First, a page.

Bologna is a city for film buffs, as you’ll notice if you visit the city during late June / Early July when the Sotto Le Stelle Del Cinema festival runs annuallyin Piazza Maggiore. Each year a massive screen is erected in the square, and for the length of the festival there are free public screenings nighly of film classics (usually in the original language with subtitles – which is a rarity in Italy where most films are dubbed).
How many cities can you imagine where the main square is filled with people to watch one of Ken Loach‘s minor films The Navigators (2001), but that’s exactly the sort of thing to expect – along with bigger features. There are guests of honour and introductions before most of the films. World famous directors, like Giuseppe Tornatore (Cinema Paradiso), Roberto Benigni (La Vita é Bella) and Peter Weir (Picnic at Hanging Rock).
Included in the summer long Sotto le Stelle del Cinema is the Cinema Ritrovato festival which highlights classic and restored films from archives in Bologna and worldwide – showing Hollywood movies alongside documentary archives. The festival is a real cinema buff’s paradise. For example, for the 2015 festival (the 29th annual Cinema Ritrovato festival) 427 films, dating from 1895 to today, will be shown in the various cinemas around the city, including the big screen in Piazza Maggiore.
The Cineteca di Bologna is a globally recognised centre of excellence in terms of film studies and archives. It’s home to the important Chaplin Project – an ambitious project, with the approval of the Chaplin Family, to bring back to the big screen restored versions of all Chaplin’s films. The Cineteca hosts a huge archive of over 40,000 films ranging from the Chaplin project through to restored Italian classics like Fellini’s Il Bidone and La Rabia by Pasolini, and much more (for example, The Emilia-Romagna Gramsci Institute Collection).
The Cineteca is a participating member of Martin Scorsese’s World Cinema Foundation, a project which Scorsese described as “being created to help developing countries preserve their cinematic treasures. We want to help strengthen and support the work of international archives, and provide a resource for those countries lacking the archival and technical facilities to do the work themselves.”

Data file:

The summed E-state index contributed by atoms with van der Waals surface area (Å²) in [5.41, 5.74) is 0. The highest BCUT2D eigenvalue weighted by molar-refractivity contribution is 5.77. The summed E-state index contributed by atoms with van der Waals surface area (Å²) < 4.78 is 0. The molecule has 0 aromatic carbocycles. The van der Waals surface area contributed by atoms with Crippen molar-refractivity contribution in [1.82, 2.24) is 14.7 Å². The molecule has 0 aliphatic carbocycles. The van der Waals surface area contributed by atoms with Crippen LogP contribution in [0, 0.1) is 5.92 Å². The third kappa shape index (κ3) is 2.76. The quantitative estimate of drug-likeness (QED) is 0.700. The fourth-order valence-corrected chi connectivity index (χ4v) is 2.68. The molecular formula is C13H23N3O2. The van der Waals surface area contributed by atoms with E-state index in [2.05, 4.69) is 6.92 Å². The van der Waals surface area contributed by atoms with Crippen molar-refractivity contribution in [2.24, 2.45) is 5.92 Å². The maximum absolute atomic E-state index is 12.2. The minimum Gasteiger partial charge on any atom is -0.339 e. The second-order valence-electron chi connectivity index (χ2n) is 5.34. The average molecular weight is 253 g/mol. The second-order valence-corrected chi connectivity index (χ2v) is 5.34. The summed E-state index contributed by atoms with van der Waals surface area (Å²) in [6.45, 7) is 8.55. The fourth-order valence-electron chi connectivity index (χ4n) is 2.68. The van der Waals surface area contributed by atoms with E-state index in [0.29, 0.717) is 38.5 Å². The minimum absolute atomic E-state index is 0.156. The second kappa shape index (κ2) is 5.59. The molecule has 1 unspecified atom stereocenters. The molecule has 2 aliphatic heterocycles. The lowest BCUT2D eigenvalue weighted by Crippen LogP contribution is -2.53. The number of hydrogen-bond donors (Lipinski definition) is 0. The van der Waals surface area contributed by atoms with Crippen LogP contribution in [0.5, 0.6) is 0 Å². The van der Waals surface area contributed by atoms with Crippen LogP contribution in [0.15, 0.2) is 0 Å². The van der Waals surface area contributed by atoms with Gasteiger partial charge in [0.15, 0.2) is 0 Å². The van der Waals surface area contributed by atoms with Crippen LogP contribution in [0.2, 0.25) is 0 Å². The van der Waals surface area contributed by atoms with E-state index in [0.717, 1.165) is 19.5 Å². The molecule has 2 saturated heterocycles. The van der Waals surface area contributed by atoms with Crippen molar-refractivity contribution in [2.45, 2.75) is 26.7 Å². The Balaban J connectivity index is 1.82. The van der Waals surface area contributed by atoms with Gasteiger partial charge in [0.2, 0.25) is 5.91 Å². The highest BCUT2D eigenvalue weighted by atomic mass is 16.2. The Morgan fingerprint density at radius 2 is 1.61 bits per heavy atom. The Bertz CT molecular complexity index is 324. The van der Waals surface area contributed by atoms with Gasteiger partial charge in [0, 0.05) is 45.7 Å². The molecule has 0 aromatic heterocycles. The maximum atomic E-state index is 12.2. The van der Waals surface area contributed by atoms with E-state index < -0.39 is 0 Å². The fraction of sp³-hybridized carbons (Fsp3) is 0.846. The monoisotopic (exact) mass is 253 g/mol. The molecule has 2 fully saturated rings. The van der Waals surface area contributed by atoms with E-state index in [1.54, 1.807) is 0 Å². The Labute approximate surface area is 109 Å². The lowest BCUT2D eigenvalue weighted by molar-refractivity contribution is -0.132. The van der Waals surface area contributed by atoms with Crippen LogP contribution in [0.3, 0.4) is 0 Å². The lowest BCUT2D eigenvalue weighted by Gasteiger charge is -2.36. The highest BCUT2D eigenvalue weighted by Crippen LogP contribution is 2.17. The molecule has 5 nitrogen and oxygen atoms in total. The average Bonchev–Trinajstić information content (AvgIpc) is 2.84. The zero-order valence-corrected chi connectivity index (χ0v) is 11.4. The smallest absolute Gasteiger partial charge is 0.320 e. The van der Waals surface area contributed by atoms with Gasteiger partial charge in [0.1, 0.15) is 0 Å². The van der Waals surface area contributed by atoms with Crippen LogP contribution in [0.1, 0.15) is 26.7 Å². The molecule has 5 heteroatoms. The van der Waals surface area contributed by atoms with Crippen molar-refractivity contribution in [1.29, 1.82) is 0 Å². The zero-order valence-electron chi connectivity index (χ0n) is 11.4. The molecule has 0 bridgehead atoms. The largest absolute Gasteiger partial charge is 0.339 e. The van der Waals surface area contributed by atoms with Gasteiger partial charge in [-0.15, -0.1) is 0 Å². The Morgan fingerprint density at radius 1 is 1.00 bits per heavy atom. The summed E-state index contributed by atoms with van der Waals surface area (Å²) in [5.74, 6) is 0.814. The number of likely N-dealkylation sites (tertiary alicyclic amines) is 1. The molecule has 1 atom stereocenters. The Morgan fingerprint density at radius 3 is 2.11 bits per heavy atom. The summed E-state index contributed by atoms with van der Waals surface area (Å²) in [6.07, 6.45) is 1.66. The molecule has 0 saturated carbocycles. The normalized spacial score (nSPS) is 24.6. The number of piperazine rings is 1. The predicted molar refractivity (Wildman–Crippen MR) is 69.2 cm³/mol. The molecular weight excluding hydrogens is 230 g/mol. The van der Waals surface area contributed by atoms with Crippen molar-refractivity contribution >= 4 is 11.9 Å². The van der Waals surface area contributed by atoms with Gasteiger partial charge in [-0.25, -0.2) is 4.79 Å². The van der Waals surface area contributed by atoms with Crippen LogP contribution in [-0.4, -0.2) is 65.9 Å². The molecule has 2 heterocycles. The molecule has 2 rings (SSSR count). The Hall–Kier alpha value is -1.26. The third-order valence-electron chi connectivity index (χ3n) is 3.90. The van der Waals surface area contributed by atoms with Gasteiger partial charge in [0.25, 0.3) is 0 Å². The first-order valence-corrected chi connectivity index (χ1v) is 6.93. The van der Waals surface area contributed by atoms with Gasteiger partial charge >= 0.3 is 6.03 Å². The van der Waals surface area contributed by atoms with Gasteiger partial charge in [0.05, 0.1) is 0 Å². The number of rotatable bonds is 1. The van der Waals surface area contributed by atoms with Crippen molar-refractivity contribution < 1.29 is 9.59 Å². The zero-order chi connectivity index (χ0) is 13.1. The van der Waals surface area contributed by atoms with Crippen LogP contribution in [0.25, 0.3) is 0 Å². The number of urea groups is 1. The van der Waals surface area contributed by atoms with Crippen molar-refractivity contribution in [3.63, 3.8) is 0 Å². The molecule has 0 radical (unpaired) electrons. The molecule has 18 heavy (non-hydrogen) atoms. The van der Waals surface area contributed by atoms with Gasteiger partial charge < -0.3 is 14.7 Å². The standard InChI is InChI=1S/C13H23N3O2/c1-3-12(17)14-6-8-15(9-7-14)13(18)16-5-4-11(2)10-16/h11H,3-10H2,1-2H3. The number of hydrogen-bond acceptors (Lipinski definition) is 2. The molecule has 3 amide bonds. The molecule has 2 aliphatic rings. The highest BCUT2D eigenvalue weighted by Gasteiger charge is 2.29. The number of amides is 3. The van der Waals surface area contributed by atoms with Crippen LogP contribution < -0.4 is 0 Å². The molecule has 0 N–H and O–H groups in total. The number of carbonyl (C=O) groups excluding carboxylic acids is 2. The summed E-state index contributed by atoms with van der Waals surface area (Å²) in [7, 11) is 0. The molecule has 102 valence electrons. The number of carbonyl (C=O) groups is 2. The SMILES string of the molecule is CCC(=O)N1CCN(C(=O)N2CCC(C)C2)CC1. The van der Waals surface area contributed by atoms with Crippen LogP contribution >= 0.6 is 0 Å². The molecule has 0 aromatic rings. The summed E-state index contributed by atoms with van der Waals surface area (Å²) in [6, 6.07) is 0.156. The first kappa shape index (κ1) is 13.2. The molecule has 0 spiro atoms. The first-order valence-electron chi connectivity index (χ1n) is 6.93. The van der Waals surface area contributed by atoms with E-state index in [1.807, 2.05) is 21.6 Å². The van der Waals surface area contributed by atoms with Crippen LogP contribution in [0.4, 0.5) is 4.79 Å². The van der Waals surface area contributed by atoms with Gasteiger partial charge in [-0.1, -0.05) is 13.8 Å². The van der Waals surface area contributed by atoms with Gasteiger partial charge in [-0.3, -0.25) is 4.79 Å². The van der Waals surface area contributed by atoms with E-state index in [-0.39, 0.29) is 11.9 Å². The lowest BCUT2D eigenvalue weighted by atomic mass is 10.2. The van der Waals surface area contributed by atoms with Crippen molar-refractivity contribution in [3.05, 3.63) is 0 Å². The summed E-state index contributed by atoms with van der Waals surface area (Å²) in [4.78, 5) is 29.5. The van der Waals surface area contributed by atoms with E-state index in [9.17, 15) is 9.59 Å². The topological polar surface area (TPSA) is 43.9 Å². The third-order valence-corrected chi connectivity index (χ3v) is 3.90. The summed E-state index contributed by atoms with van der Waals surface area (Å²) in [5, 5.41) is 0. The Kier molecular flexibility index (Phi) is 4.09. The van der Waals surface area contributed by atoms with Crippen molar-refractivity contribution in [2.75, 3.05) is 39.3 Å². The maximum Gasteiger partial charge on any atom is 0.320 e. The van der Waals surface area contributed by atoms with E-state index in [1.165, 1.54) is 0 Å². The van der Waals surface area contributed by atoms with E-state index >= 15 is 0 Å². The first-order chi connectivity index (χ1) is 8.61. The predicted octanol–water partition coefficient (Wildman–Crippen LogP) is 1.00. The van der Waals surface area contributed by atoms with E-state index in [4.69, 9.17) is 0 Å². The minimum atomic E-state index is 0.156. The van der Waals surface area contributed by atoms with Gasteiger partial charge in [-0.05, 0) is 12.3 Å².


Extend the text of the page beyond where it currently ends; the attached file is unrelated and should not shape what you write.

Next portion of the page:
In early summer each year there is another increasingly important film festival in Bologna – the BiograFilm festival, dedicated to Biography as a film genre. The Festival takes place in and around the Cineteca in Via Riva di Reno, and in the Parco del Cavaticcio (between the Cineteca and Bologna’s Mambo (Modern Art Museum), where a vibrant Bio park is setup with food stands, music and film projections. It’s a highlight of Bologna’s Summer.
Bologna also plays host to a very special annual film festival, dedicated to the promotion of Human Rights, organised by the Cineteca Bologna, Comune di Bologna and Università di Bologna. The festival brings important documentaries, film makers and discussions to Bologna annually.
Oscar winning directore Gabriele Salvatores adapted popular crime novel Quo Vadis Baby, set in Bologna, for film back in 2005. It’s a wonderfully dark, moody detective story set amidst Bologna’s porticos. Hollywood, though, has yet to stumble upon Bologna as a location – strangely – but one of Italy’s most famous directors, Pupi Avati, is a local, and many of his films are set in the city or in the surrounding countryside..